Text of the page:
Growing up, I said the Our Father prayer a lot.It was part of my religious tradition. Most of the time, I mumbled it as quickly as I could.
A lot. Multiple times a day.
For what it's worth, my Dad tried to help me understand that mumbling the prayer without understanding what it really meant wasn't the goal. He wanted me to understand it. He wanted me to mean it.
I remember sitting with him in the car one afternoon while we went through every phrase. He did his best to explain to me what the terms meant. Why we would say these things. Why it mattered.
It didn't take.
Although I became better equipped to describe the meaning of the phrases, I still mumbled them as fast as I could so I could move on to the next part of my day.
Fast forward many years. After being born-again by the grace of God I started to read my Bible. I desired to know God and His Word. I remember when I stumbled upon Jesus teaching the disciples to pray the Lord's prayer in Matthew 6. I was both excited and embarrassed.
Excited to find that this prayer I had prayed so many times was worthwhile. It was taught by Jesus Himself.
Embarrassed because I fit the description of those Jesus described immediately prior to giving His instruction.
And when you are praying, do not use meaningless repetition as the Gentiles do, for they suppose that they will be heard for their many words.
I had certainly wasted a lot of words. Meaninglessly repeating things that I should have meant.
After repenting (again) for my foolishness, I sought to truly understand the meaning behind the words Jesus was teaching.
Even with this new perspective, it is easy to misunderstand the first part.
Our Father who is in heaven,
Hallowed be Your name.
What does "hallowed be Your name" mean, anyway?
I recall hearing it taught that this is the declarative part of the prayer. When we come to God, we first declare His goodness and attributes. So, we come to Him as our Father in heaven and declare that His name is holy!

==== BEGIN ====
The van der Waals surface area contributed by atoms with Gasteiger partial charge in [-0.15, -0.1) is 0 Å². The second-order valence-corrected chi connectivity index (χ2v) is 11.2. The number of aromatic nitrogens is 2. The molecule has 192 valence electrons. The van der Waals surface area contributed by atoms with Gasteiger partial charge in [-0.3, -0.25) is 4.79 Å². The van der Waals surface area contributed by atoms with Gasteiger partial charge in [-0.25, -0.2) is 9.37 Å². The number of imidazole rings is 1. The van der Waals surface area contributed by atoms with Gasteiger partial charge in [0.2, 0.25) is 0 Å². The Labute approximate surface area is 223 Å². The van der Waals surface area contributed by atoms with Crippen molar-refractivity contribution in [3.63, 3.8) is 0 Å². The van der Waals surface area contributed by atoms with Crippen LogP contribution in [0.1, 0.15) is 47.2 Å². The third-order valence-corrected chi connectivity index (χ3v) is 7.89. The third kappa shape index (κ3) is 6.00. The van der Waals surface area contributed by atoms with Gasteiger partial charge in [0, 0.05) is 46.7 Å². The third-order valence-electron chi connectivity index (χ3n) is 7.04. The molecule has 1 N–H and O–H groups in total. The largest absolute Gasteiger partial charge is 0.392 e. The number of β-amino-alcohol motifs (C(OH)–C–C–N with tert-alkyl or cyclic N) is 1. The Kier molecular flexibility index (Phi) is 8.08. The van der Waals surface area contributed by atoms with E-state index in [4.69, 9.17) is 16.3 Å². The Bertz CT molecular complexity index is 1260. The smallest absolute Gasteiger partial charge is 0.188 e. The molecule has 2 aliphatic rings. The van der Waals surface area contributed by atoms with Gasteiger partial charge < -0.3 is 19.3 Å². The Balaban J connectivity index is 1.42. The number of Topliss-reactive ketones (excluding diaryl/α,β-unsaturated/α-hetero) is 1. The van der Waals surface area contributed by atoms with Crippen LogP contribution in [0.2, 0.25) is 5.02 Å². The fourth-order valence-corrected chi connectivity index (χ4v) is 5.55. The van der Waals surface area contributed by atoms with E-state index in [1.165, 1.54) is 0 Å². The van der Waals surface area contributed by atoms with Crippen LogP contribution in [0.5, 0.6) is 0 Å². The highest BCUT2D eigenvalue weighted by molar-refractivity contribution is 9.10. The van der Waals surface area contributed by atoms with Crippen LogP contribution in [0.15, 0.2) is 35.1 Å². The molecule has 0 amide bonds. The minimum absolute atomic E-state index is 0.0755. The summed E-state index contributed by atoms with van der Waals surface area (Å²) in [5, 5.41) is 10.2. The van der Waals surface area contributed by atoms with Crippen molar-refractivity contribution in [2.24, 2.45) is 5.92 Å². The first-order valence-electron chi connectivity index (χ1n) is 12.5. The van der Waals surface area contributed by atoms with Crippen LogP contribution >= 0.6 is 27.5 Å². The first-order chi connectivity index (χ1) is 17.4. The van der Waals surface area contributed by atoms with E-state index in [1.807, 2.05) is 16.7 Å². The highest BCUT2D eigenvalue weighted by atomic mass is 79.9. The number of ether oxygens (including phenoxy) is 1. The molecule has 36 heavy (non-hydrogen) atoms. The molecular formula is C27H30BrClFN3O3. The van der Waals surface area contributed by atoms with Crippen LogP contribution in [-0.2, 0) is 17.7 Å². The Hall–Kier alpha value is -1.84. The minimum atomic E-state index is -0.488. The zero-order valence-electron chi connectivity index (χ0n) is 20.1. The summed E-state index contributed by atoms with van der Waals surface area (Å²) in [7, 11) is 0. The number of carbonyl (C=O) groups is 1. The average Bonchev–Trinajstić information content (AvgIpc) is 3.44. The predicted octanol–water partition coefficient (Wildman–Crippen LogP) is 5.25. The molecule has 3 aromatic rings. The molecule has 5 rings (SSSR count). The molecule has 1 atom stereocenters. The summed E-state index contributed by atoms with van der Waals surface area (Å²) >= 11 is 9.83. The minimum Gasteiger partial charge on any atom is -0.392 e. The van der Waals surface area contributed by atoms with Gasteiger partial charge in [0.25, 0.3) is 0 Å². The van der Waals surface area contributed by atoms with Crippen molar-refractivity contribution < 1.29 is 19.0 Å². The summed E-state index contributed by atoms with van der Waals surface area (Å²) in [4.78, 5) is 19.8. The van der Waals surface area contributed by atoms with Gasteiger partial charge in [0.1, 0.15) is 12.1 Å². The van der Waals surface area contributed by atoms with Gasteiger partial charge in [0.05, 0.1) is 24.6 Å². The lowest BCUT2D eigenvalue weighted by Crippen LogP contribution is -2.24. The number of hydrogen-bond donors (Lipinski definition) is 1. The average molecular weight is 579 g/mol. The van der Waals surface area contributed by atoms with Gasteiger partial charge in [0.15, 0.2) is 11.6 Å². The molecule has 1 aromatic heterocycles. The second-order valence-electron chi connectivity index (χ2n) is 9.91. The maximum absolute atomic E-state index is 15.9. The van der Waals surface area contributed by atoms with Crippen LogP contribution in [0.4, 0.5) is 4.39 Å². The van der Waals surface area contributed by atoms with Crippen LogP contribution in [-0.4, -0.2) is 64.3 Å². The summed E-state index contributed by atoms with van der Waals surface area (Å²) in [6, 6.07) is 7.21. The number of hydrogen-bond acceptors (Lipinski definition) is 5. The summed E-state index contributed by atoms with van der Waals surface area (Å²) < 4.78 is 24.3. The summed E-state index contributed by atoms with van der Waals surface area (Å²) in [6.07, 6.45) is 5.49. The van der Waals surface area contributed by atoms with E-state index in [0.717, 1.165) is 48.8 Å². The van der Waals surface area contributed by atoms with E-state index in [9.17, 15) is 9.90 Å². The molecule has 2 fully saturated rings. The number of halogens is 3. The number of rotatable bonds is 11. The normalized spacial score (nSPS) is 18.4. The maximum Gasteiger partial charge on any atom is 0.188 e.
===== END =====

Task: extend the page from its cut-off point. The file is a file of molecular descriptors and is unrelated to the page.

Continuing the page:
While that is certainly true - God is holy - that's not what this means.
The original Greek for this verse makes it clear that this is not a declarative sentence of fact. This phrase is the beginning of the requests. It is not declaring who God is. It is asking God to act. To do something.
Some modern translations make it a little clearer. For example, the NET captures the sense:
So pray this way: Our Father in heaven, may your name be honored
(Matthew 6:9, NET)
May your name be honored.
Let your name be revered as holy.
What Jesus is teaching is that the first priority of the prayers of God's people should be that His plan of redemption would be a success. That God's eternal purpose in Christ Jesus to reconcile a people to Himself from every tribe, tongue, and nation would be accomplished. That as people turn to Christ and are saved, as they are transferred out of darkness and into the Light, they would turn from their rebellion against God and would rightly honor and praise Him as the Lord of all the earth.
May your name be honored. Let your name be revered as holy in all the earth.
The request is that God will do as He has promised. The petition is that God will save for His name's sake. That as He redeems through His Son, the redeemed would worship Him in all the earth. God is holy. That's a fact. So we should pray that people would turn to Him and acknowledge it. To do so, people need grace. They need to respond to the gospel of Jesus Christ.
The church exists for the praise of God's glorious grace. The redeemed honor and praise His name because our eyes have been opened to His glory.
When we pray, we are to pray to our Father in heaven. We are to pray that His name would be worshipped and revered in all the earth. We are praying that He will build Christ's church.
We pray this and He hears us. Because we pray according to His will.
Have you prayed that Your Father's name would be hallowed today?
This is worth repeating in a meaningful way. Until He returns or gathers us home.